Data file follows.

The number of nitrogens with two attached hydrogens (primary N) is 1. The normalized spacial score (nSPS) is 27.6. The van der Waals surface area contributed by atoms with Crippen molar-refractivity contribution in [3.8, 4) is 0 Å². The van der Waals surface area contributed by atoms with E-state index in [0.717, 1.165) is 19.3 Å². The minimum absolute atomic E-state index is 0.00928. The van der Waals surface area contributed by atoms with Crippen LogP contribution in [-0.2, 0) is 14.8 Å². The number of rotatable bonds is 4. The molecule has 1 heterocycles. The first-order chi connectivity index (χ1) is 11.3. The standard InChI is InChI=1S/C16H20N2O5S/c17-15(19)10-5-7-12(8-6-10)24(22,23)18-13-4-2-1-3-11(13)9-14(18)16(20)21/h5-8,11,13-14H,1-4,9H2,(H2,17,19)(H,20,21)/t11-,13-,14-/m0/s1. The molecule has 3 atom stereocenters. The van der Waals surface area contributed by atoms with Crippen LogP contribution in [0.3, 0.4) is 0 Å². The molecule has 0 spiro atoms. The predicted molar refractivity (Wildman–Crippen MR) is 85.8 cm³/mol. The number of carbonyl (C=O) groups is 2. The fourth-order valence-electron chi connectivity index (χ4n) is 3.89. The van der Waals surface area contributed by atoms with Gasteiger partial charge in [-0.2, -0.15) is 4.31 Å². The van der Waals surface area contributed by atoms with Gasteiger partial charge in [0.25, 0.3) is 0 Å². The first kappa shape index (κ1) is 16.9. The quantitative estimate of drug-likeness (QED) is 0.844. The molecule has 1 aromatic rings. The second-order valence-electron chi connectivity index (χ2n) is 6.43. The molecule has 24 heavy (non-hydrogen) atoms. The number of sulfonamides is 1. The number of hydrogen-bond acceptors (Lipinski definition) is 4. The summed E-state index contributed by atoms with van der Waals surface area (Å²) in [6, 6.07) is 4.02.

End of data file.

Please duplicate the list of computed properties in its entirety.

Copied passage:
The number of nitrogens with two attached hydrogens (primary N) is 1. The normalized spacial score (nSPS) is 27.6. The van der Waals surface area contributed by atoms with Crippen molar-refractivity contribution in [3.8, 4) is 0 Å². The van der Waals surface area contributed by atoms with E-state index in [0.717, 1.165) is 19.3 Å². The minimum absolute atomic E-state index is 0.00928. The van der Waals surface area contributed by atoms with Crippen LogP contribution in [-0.2, 0) is 14.8 Å². The number of rotatable bonds is 4. The molecule has 1 heterocycles. The first-order chi connectivity index (χ1) is 11.3. The standard InChI is InChI=1S/C16H20N2O5S/c17-15(19)10-5-7-12(8-6-10)24(22,23)18-13-4-2-1-3-11(13)9-14(18)16(20)21/h5-8,11,13-14H,1-4,9H2,(H2,17,19)(H,20,21)/t11-,13-,14-/m0/s1. The molecule has 3 atom stereocenters. The van der Waals surface area contributed by atoms with Crippen LogP contribution in [0.3, 0.4) is 0 Å². The molecule has 0 spiro atoms. The predicted molar refractivity (Wildman–Crippen MR) is 85.8 cm³/mol. The number of carbonyl (C=O) groups is 2. The fourth-order valence-electron chi connectivity index (χ4n) is 3.89. The van der Waals surface area contributed by atoms with Gasteiger partial charge in [-0.2, -0.15) is 4.31 Å². The van der Waals surface area contributed by atoms with Gasteiger partial charge in [0.25, 0.3) is 0 Å². The first kappa shape index (κ1) is 16.9. The quantitative estimate of drug-likeness (QED) is 0.844. The molecule has 1 aromatic rings. The second-order valence-electron chi connectivity index (χ2n) is 6.43. The molecule has 24 heavy (non-hydrogen) atoms. The number of sulfonamides is 1. The number of hydrogen-bond acceptors (Lipinski definition) is 4. The summed E-state index contributed by atoms with van der Waals surface area (Å²) in [6, 6.07) is 4.02.